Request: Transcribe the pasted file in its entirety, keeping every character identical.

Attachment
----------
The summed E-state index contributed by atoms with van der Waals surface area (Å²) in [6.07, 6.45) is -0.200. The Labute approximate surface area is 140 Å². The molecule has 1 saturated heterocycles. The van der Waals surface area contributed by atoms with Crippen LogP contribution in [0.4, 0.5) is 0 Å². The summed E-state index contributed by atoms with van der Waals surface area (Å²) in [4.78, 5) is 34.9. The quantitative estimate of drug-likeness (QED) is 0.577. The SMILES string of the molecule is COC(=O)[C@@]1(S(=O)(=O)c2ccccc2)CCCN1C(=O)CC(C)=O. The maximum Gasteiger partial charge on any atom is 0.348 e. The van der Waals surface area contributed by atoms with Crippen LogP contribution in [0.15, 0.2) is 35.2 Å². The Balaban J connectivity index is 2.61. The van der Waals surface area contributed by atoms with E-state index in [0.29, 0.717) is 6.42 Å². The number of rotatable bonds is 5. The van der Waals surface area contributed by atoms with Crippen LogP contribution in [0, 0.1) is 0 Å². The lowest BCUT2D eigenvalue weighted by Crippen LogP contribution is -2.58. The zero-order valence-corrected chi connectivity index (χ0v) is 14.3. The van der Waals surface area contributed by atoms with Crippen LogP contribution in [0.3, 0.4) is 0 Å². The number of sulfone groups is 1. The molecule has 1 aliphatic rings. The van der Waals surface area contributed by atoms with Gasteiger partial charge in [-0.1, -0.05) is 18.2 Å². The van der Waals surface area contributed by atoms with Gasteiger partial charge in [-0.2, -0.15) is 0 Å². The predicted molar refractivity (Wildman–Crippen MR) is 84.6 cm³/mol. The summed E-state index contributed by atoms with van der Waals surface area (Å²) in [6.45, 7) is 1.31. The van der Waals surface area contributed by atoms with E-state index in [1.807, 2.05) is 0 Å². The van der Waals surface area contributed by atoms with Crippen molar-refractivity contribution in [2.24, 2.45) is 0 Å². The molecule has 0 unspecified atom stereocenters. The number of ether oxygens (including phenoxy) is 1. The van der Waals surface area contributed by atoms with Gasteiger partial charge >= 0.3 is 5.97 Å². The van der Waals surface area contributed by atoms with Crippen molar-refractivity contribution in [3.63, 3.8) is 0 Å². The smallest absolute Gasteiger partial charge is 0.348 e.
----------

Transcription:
The summed E-state index contributed by atoms with van der Waals surface area (Å²) in [6.07, 6.45) is -0.200. The Labute approximate surface area is 140 Å². The molecule has 1 saturated heterocycles. The van der Waals surface area contributed by atoms with Crippen LogP contribution in [0.4, 0.5) is 0 Å². The summed E-state index contributed by atoms with van der Waals surface area (Å²) in [4.78, 5) is 34.9. The quantitative estimate of drug-likeness (QED) is 0.577. The SMILES string of the molecule is COC(=O)[C@@]1(S(=O)(=O)c2ccccc2)CCCN1C(=O)CC(C)=O. The maximum Gasteiger partial charge on any atom is 0.348 e. The van der Waals surface area contributed by atoms with Crippen LogP contribution in [0.15, 0.2) is 35.2 Å². The Balaban J connectivity index is 2.61. The van der Waals surface area contributed by atoms with E-state index in [0.29, 0.717) is 6.42 Å². The number of rotatable bonds is 5. The van der Waals surface area contributed by atoms with Crippen LogP contribution in [0, 0.1) is 0 Å². The lowest BCUT2D eigenvalue weighted by Crippen LogP contribution is -2.58. The zero-order valence-corrected chi connectivity index (χ0v) is 14.3. The van der Waals surface area contributed by atoms with Crippen LogP contribution in [0.3, 0.4) is 0 Å². The number of sulfone groups is 1. The molecule has 1 aliphatic rings. The van der Waals surface area contributed by atoms with Gasteiger partial charge in [-0.1, -0.05) is 18.2 Å². The van der Waals surface area contributed by atoms with Gasteiger partial charge in [-0.2, -0.15) is 0 Å². The predicted molar refractivity (Wildman–Crippen MR) is 84.6 cm³/mol. The summed E-state index contributed by atoms with van der Waals surface area (Å²) in [6.45, 7) is 1.31. The van der Waals surface area contributed by atoms with E-state index in [1.807, 2.05) is 0 Å². The van der Waals surface area contributed by atoms with Crippen molar-refractivity contribution in [2.24, 2.45) is 0 Å². The molecule has 0 unspecified atom stereocenters. The number of ether oxygens (including phenoxy) is 1. The van der Waals surface area contributed by atoms with Gasteiger partial charge >= 0.3 is 5.97 Å². The van der Waals surface area contributed by atoms with Crippen molar-refractivity contribution in [3.63, 3.8) is 0 Å². The smallest absolute Gasteiger partial charge is 0.348 e.